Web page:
A Prospective Evaluation of Infant Cerebellar-Cerebral Functional Connectivity in Relation to Behavioral Development in Autism
Autism spectrum disorder (ASD) is a neurodevelopmental disorder diagnosed based on social impairment, restricted interests, and repetitive behaviors. Contemporary theories posit that cerebellar pathology contributes causally to ASD by disrupting error-based learning (EBL) during infancy. The present study represents the first test of this theory in a prospective infant sample, with potential implications for ASD detection.
Data from the Infant Brain Imaging Study (n = 94, 68 male) were used to examine 6-month cerebellar functional connectivity magnetic resonance imaging in relation to later (12/24-month) ASD-associated behaviors and outcomes. Hypothesis-driven univariate analyses and machine learning–based predictive tests examined cerebellar–frontoparietal network (FPN; subserves error signaling in support of EBL) and cerebellar–default mode network (DMN; broadly implicated in ASD) connections. Cerebellar-FPN functional connectivity was used as a proxy for EBL, and cerebellar-DMN functional connectivity provided a comparative foil. Data-driven functional connectivity magnetic resonance imaging enrichment examined brain-wide behavioral associations, with post hoc tests of cerebellar connections.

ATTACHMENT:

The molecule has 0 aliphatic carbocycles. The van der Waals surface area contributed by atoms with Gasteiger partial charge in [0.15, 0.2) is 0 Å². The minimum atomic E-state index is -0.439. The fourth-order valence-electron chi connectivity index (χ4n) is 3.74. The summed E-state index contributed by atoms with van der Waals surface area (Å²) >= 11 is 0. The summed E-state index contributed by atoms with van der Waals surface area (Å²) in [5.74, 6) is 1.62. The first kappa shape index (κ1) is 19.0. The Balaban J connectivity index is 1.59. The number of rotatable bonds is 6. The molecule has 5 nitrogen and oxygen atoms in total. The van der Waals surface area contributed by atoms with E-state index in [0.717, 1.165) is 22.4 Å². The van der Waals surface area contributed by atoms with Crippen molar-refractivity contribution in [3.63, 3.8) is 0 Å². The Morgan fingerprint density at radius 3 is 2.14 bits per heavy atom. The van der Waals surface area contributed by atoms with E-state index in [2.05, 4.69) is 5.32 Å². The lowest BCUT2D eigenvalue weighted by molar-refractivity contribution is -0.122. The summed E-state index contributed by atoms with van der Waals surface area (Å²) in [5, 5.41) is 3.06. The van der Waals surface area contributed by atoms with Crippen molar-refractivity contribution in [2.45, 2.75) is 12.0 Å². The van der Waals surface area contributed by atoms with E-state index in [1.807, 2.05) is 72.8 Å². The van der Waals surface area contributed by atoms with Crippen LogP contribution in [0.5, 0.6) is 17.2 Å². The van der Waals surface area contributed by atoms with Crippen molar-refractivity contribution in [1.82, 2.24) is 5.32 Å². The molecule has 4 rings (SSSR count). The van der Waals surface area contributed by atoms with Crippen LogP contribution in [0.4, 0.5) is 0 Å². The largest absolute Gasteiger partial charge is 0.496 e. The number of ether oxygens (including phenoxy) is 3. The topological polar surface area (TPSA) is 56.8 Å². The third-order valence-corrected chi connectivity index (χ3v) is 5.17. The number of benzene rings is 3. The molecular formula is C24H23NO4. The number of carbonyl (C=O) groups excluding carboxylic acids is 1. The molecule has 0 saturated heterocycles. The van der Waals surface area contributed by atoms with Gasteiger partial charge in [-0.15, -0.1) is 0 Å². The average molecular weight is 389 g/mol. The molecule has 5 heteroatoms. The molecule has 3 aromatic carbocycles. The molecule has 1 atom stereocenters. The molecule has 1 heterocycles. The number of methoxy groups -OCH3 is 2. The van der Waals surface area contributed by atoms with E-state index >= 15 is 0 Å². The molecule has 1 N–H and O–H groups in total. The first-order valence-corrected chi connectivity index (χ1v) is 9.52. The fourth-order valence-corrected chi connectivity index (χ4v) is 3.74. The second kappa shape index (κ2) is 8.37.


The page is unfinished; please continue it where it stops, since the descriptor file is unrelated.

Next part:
Cerebellar-FPN and cerebellar-DMN connections did not demonstrate associations with ASD. Functional connectivity magnetic resonance imaging enrichment identified 6-month correlates of later ASD-associated behaviors in networks of a priori interest (FPN, DMN), as well as in cingulo-opercular (also implicated in error signaling) and medial visual networks. Post hoc tests did not suggest a role for cerebellar connections.
We failed to identify cerebellar functional connectivity–based contributions to ASD. However, we observed prospective correlates of ASD-associated behaviors in networks that support EBL. Future studies may replicate and extend network-level positive results, and tests of the cerebellum may investigate brain-behavior associations at different developmental stages and/or using different neuroimaging modalities.